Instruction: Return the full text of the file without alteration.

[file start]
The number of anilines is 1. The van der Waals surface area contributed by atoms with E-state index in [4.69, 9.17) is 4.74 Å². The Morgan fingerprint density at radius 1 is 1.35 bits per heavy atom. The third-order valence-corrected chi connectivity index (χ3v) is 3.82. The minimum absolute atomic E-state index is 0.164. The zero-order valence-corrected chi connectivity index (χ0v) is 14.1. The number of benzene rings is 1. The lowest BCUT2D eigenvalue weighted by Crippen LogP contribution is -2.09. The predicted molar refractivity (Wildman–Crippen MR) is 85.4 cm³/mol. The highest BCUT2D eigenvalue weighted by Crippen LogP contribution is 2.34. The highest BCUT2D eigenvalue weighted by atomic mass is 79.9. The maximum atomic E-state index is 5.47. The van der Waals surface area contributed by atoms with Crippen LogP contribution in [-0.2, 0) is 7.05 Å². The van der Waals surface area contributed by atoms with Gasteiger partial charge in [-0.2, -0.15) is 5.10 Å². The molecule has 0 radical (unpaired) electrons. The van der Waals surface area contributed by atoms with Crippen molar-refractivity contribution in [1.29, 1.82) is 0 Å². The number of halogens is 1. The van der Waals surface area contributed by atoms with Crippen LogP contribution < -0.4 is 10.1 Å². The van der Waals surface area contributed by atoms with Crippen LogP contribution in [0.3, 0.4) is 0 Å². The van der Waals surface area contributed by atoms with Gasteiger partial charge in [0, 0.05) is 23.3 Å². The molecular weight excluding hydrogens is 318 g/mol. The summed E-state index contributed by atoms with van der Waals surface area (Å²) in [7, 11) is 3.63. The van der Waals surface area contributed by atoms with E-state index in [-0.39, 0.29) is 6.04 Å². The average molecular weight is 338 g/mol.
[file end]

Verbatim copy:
The number of anilines is 1. The van der Waals surface area contributed by atoms with E-state index in [4.69, 9.17) is 4.74 Å². The Morgan fingerprint density at radius 1 is 1.35 bits per heavy atom. The third-order valence-corrected chi connectivity index (χ3v) is 3.82. The minimum absolute atomic E-state index is 0.164. The zero-order valence-corrected chi connectivity index (χ0v) is 14.1. The number of benzene rings is 1. The lowest BCUT2D eigenvalue weighted by Crippen LogP contribution is -2.09. The predicted molar refractivity (Wildman–Crippen MR) is 85.4 cm³/mol. The highest BCUT2D eigenvalue weighted by Crippen LogP contribution is 2.34. The highest BCUT2D eigenvalue weighted by atomic mass is 79.9. The maximum atomic E-state index is 5.47. The van der Waals surface area contributed by atoms with Crippen LogP contribution in [-0.2, 0) is 7.05 Å². The van der Waals surface area contributed by atoms with Gasteiger partial charge in [-0.2, -0.15) is 5.10 Å². The molecule has 0 radical (unpaired) electrons. The van der Waals surface area contributed by atoms with Crippen molar-refractivity contribution in [1.29, 1.82) is 0 Å². The number of halogens is 1. The van der Waals surface area contributed by atoms with Crippen LogP contribution < -0.4 is 10.1 Å². The van der Waals surface area contributed by atoms with Crippen LogP contribution in [0.3, 0.4) is 0 Å². The van der Waals surface area contributed by atoms with Gasteiger partial charge in [0, 0.05) is 23.3 Å². The molecular weight excluding hydrogens is 318 g/mol. The summed E-state index contributed by atoms with van der Waals surface area (Å²) in [7, 11) is 3.63. The van der Waals surface area contributed by atoms with E-state index in [-0.39, 0.29) is 6.04 Å². The average molecular weight is 338 g/mol.